Tough Question #3: Why are you so old? Don’t you know only young people can do investment banking?
Ok, they usually say this one a bit more tactfully.
What Really Happened: You had a quarter-life or mid-life crisis, realized you hated your current job and wanted to do something else – even if it meant defying the odds and getting into investment banking even though you’re 10 years older than everyone else.
What You DON’T Want to Say: Go into your life story, or get defensive about your age and argue that you’re not “too old.”
Your Counter-Attack: Start by acknowledging that you are “more experienced” than the average Analyst/Associate, and that you are coming from a non-traditional background.
But then point out that how you’re actually better for the job than fresh graduates because you have more perspective, understand the world better, and it has been 100x as difficult to get interviews in the first place.
Tough Question #4: “I see you have a 3.2 GPA. Why should we hire you over someone with a 4.0 from Harvard?”
What Really Happened: You spent your entire first 2 years at school drinking and failed all your classes. Or maybe there’s no particular reason why your GPA is so low. Or maybe your grades actually declined over the past few years.
What You DON’T Want to Say: Attempt to justify your GPA by saying your classes were hard, or that your school was too difficult. This is the “kung fu” method of interviews – we want to use ju-jutsu instead.
Your Counter-Attack: If they don’t have your transcript, anything goes. Say that you did poorly your first year, but then you became a lot more focused and improved your performance since then.
If they do have your transcript in front of them and/or they start asking about specific classes, you need to get more creative. In those cases you’re better off saying that you focused more on work experience / internships and pointing to the stellar recommendations you have.
Tough Question #5: Why were you a liberal arts major? Don’t you know that’s useless? Do you really think you know anything about math or finance?
What You DON’T Want to Say: Admit that you like reading/writing more, or get defensive and say that it’s still highly relevant.
Your Counter-Attack: You realize you’re not from the usual economics/finance background – but you were really interested in whatever you did study, and that gave you time to complete finance classes or do independent study on the side.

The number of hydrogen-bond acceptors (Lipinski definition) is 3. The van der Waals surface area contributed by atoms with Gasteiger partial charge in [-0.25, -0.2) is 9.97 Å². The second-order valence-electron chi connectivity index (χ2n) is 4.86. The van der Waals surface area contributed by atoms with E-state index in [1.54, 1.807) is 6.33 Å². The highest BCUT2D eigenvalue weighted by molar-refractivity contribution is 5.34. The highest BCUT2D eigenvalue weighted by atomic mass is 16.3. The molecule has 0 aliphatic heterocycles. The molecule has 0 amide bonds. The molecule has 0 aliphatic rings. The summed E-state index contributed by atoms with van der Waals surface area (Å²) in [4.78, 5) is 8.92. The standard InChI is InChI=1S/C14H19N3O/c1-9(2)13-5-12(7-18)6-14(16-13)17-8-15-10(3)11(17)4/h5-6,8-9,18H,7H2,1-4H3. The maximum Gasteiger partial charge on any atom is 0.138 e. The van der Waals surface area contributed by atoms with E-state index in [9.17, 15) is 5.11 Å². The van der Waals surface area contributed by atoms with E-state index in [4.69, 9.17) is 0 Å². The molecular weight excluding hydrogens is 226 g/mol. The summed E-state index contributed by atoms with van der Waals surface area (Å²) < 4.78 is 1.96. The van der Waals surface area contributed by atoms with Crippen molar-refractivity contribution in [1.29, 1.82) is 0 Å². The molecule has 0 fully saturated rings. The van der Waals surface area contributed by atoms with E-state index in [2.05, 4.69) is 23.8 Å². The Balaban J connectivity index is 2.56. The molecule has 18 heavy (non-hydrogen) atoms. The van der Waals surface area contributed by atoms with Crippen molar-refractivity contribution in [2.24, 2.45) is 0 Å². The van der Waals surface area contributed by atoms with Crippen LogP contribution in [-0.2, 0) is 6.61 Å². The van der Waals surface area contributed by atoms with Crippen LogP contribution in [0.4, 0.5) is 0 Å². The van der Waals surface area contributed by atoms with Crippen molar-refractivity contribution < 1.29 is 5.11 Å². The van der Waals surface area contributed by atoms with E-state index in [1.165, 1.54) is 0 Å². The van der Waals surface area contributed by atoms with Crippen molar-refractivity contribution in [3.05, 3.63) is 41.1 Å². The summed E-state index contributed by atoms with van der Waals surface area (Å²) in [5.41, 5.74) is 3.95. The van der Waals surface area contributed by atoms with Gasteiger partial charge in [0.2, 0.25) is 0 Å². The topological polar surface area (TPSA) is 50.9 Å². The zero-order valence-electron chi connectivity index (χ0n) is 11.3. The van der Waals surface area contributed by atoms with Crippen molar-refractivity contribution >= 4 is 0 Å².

If you have a good reason for picking your major, you can also turn this into something “interesting” about your background and answer the third, and most important, interview question correctly.
Tough Question #6: Why are you interviewing for this IT/risk management/other back office position? Didn’t you have front office positions before? Are we just your backup plan?
What Really Happened: Yes, they are just your Plan B. Who on earth would want to go from front office to back office?
What You DON’T Want to Say: Say you want to learn more about what it’s like “behind the scenes” at a bank, or that you didn’t enjoy client work. No one will believe you.
Your Counter-Attack: Your only chance of spinning this is to say that you’re interested in working at a large bank rather than the smaller bank you were at before, or at a bank vs. whatever you worked at before.
This is one of the most difficult situations to spin and no matter what you do, you probably won’t convince them that they’re not just a backup plan.
But you have to try.
Getting Your Black Belt
Go through your resume, think about your previous interviews, and the group/bank/location you’re interviewing with and figure out what your toughest questions will be – the ones that make you want to shrivel up and hide in a corner.
Then, think about how you can acknowledge their objection and then spin it to turn your weakness into a strength.
Oh, and think about some martial arts classes while you’re at it.